Before long, we had made it to the creek. We crossed and started to find our way through to the top of the peak. As others have reported on Peakbagger trip reports, the bushwhack is relatively “mild.” A number of times, we came across some extremely dense cover, backtracked a few hundred feet, and found a more open way up. We also recrossed the creek a couple times to find the past of least resistance before making our way to the top in earnest. There were some enjoyable moments where we reached a small open patch, but the majority of the climb was a careful slog through trees and felled branches. After an hour of climbing, including a couple stops, reversals, crawls, and scratches, we had made it to the summit. I guess it wasn’t as bad as it could have been. Although the few times we stopped in front of a wall of branches made me break out in a cold sweat, there was always a less intimidating way up.

We signed the summit register, hidden inside a cairn, (only about 10 or so had signed it in the last couple of years) and set up. The soil was easy to stake so guying my fiberglass mast was an ease. There was also good cell service at the top for spotting. After Jeff cleaned up on 30m, I got my contacts on 20m. We both stuck to CW and had an easy time of things. Near the end, WW7D caught me for a S2S on 30m (he was on W7W/KG-123 Black Devil, near Seattle).

We ate, packed up, and then headed back. We beat the sunset to the parking lot by 45 minutes or so, which was useful considering that the lot closed at sunset. By then the entrance had already been gated off, and a ranger was driving around checking out some of the other parked cars. Exhausted from the ~9 miles we hiked, I was happy to leave. Cedar Roughs now has two activations on the books!


Thanks to all the chasers!


W6/NS-248 Point 7008

For the first activation of the new year (on January 12), I went with a group of friends to an unnamed peak near South Lake Tahoe. We were in the area to do snowshoeing over the weekend, but the weather was balmy (over 50 Fahrenheit) and there was no snow between the trailhead, at an elevation around 6300 feet, to the peak at 7008 feet. This peak is worth 6 SOTA points and qualifies for the winter bonus.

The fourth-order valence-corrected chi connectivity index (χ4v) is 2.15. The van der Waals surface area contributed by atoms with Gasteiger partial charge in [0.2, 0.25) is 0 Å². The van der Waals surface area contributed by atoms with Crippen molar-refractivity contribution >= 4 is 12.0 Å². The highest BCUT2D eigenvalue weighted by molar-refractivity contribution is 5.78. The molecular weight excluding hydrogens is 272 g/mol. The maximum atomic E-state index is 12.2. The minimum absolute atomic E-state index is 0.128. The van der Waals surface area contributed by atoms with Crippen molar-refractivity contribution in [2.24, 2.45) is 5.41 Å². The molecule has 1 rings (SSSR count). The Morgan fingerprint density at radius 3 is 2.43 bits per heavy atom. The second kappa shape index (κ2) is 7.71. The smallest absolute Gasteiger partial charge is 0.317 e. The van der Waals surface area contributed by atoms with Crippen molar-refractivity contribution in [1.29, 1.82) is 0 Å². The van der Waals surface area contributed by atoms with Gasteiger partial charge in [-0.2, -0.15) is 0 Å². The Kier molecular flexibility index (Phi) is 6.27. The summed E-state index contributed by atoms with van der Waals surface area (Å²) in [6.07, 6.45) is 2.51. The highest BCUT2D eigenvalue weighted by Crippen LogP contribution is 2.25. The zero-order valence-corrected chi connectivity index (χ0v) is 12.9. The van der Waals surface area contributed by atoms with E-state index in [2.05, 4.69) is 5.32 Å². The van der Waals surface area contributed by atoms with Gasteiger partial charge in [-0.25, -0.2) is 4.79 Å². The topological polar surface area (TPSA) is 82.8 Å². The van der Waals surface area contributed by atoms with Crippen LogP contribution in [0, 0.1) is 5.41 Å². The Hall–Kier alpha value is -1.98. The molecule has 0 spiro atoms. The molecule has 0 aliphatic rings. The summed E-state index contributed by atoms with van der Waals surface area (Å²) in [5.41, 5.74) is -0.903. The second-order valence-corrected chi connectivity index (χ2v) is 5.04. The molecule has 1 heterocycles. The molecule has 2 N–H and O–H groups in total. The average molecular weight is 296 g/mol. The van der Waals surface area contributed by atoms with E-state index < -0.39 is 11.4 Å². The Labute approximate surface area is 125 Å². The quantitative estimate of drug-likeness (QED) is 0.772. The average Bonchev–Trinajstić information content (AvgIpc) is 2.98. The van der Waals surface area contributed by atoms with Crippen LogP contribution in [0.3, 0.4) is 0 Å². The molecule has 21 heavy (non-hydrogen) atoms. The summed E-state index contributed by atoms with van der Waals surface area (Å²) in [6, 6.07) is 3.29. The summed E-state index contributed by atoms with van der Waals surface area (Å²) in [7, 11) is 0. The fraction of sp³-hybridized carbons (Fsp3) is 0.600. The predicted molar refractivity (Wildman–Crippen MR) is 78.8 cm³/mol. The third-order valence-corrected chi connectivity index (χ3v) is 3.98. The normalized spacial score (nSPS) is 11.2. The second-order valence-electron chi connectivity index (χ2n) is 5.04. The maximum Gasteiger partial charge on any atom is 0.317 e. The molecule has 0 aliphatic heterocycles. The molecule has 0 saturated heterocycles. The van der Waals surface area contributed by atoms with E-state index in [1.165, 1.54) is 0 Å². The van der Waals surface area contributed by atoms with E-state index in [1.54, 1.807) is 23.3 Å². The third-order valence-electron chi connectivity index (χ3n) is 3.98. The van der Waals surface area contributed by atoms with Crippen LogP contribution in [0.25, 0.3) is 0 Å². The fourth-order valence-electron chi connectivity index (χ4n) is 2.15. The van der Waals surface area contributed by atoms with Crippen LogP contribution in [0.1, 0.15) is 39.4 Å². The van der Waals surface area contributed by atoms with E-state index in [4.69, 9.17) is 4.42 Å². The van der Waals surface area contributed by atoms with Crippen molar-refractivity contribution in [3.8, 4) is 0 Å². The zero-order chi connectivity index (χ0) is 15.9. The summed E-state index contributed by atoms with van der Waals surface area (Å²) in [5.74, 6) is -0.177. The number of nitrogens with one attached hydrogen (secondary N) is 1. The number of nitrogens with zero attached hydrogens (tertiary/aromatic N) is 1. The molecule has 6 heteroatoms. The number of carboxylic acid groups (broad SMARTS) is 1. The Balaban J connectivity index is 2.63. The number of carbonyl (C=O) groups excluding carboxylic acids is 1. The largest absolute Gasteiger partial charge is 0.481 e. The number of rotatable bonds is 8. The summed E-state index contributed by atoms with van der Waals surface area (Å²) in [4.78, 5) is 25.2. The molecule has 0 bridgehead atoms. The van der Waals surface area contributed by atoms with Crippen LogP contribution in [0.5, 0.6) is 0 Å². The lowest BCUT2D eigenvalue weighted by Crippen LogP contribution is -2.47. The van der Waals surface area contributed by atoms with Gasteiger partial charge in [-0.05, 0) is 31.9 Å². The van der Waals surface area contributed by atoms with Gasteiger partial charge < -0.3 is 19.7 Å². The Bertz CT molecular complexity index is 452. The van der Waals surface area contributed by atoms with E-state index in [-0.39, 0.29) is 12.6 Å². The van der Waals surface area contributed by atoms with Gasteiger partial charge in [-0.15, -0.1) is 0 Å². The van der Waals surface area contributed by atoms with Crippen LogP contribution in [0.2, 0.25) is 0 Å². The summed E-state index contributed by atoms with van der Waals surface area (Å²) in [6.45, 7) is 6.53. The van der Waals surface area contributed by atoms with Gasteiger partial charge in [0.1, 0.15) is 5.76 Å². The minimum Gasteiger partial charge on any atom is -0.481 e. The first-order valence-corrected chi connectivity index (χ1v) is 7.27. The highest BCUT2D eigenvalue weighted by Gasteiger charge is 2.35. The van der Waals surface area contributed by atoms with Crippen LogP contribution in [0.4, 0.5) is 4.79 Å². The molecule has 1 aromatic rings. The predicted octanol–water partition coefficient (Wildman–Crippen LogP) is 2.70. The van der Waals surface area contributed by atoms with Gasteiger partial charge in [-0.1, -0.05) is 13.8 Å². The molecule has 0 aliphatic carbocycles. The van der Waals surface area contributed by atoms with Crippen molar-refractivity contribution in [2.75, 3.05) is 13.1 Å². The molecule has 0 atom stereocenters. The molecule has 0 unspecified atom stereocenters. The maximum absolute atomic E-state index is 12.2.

The trailhead is in Sawmill Pond, a “training lake” which is a stocked fishing pond managed by the USDA Forest Service that only allows children 14 years and under to fish. We took a straightforward ATV trail that went most of the way up and ended in a loop. At the loop, and had to go a bit off trail to the northwest to finish the hike. The summit is marked by a torn US flag on a steel pole in the rock.

The soil in the ground was soft and easy to put my tent stakes into for pole mounting. The contacts came easily on 20m CW, including JH1MXV in Japan!

The next day, we were snowshoeing around the Mt. Rose area and I managed to hear KK6YYD on 2m FM, who just so happened to be activating this very peak, adding this to my SOTA completes list in just 24 hours! I think this is a popular peak, as it’s quite easy to hike up in the winter and get the bonus points, and an accessible hike in the Lake Tahoe area.

The APRS track. It’s a bit undersampled, but you can more clearly see the route we took off-trail to get to the summit.

Thanks to all the chasers: JH1MXV, W0MNA, W0ERI, N4EX, W5GAI, and W7GA.